The NRL has backed down on its refereeing crackdown in the face of a tidal wave of public criticism.
In a substantial change of tack, NRL CEO Todd Greenberg announced on Tuesday that referees had been instructed to ease up on penalties and not to nitpick.
Greenberg and referees boss Bernard Sutton have come in for heavy criticism this season. Whistleblowers had been instructed to clean up the play-the-ball and police the 10 metres more strictly as teams defended on their own goalline.
What resulted was a ballooning penalty count which drew the ire of fans and influential media figures.
After 14 rounds, the referees have blown 1888 penalties in 108 games at a rate of 17.48 per match, according to Fox Sports Stats.
Over the past 15 years, the season average has ranged from 13.93 in 2004 to 10.52 in 2012 and this year's figures are around a 50 per cent increase on 2017 (12.77 per game).
In reaction, Greenberg announced what he described as an easing up and an attempt to find middle ground.
"There has been a tendency for the referees to continue to nitpick," Greenberg said.
"So we've got to be really careful that we find the balance. We want to see the flow of the game continue.
"There has been a lot of penalties in the first half of the year. I am desperately keen to find that balance.
"I don't want referees looking for penalties.
"What we want is for referees to police those areas we've asked them to and allow the game to flow."
The NRL was accused of double standards after just five penalties were blown during last week's showpiece State of Origin series opener yet, two days later, Canberra and Penrith were penalised 15 times during their match.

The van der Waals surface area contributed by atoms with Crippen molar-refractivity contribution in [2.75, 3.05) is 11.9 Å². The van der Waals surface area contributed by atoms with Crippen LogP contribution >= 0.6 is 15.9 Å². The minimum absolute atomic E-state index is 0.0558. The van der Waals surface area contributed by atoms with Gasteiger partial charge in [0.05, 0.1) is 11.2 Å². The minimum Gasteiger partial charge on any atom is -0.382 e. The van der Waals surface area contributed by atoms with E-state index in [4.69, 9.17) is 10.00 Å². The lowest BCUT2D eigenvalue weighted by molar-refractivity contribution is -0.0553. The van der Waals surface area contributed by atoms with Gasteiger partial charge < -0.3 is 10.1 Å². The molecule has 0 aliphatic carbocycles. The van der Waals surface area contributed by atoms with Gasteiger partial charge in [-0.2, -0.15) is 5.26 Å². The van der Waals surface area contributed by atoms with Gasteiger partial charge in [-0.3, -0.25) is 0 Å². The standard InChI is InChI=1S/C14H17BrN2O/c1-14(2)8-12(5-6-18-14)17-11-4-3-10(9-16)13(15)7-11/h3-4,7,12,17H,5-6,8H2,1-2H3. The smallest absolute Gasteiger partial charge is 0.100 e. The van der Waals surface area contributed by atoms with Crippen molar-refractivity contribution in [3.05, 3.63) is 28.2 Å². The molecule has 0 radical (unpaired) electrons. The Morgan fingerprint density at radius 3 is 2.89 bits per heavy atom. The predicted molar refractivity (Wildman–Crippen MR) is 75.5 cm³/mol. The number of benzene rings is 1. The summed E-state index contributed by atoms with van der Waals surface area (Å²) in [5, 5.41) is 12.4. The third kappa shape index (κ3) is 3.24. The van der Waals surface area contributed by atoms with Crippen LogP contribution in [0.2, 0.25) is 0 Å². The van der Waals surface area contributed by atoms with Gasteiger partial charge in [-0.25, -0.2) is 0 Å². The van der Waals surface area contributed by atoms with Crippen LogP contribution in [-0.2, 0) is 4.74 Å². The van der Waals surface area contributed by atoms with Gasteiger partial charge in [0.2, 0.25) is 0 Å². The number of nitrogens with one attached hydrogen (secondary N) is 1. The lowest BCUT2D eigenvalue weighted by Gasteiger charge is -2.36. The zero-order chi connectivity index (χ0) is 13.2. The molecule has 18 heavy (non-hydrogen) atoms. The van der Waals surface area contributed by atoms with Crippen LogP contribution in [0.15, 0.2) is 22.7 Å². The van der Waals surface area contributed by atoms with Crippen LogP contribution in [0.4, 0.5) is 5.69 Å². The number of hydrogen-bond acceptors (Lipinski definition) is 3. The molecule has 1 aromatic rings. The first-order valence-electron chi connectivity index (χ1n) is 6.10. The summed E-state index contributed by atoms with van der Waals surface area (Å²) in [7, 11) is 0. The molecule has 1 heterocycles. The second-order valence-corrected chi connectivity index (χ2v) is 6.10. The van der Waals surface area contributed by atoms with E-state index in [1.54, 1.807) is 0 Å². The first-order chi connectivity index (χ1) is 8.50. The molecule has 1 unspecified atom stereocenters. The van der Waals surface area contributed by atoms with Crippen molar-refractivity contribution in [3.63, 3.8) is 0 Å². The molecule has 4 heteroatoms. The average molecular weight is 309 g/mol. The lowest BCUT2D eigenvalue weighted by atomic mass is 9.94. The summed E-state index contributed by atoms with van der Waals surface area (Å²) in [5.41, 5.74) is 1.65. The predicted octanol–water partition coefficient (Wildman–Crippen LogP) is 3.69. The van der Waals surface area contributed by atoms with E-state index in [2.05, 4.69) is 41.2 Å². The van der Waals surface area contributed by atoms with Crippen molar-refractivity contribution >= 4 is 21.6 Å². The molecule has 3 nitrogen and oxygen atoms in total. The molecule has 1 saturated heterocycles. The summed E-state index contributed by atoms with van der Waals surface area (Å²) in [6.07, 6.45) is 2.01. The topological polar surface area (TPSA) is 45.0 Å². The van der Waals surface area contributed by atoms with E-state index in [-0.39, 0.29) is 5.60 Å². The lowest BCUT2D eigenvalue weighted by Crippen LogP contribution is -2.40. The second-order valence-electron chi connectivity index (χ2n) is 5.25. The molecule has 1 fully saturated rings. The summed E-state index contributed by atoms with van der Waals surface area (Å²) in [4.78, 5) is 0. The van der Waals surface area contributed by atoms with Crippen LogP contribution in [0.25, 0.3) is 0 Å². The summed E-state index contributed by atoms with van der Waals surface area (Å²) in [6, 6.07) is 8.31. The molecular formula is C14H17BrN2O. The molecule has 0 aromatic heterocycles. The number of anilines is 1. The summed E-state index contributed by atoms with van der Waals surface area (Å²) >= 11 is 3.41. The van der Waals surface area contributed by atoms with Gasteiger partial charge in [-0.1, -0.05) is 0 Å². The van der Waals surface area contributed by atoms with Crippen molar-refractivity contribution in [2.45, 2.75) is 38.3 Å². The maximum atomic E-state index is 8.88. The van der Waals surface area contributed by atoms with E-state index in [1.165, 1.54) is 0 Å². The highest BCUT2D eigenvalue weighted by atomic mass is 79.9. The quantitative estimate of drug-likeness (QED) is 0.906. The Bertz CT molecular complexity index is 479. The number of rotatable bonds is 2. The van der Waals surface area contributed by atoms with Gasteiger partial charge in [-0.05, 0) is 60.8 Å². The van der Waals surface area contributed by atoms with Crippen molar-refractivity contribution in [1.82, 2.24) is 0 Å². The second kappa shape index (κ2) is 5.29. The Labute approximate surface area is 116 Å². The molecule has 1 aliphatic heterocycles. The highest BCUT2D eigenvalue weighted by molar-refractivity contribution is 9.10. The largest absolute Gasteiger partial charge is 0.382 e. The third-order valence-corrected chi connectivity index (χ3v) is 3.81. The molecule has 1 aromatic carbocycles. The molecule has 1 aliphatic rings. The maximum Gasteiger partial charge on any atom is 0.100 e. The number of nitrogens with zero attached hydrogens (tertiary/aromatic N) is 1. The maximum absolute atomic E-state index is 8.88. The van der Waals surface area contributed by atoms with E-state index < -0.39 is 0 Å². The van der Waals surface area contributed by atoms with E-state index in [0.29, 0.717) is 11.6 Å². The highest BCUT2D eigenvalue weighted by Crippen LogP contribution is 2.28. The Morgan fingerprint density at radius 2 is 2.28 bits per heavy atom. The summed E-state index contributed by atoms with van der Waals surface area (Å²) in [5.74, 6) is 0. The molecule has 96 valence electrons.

Greenberg said he didn't want the game to lose its free-flowing nature and referees had been told not to over-police.
"Don't over-referee, don't look for things," Greenberg said.
"Referee what's in front of you. I watched every game on the weekend and I thought some of the games were fantastic and others less so."
As well, Greenberg announced the sin-bin could now be used for late cheap shots, a move designed to protect playmakers better.
Immortal Andrew Johns and North Queensland skipper Johnathan Thurston have vocally campaigned for bigger penalties for anyone who targets a playmaker after they have passed or kicked the ball.
A fortnight ago, Thurston was cut down heavily by Manly's Jack Gosiewski with a late shoulder charge, prompting the most-recent outcry.
"If a player is hit late and in a way that is detrimental, we want to give the power to the referees to put them in the sin-bin," Greenberg said.
"The rules previously didn't allow that to happen."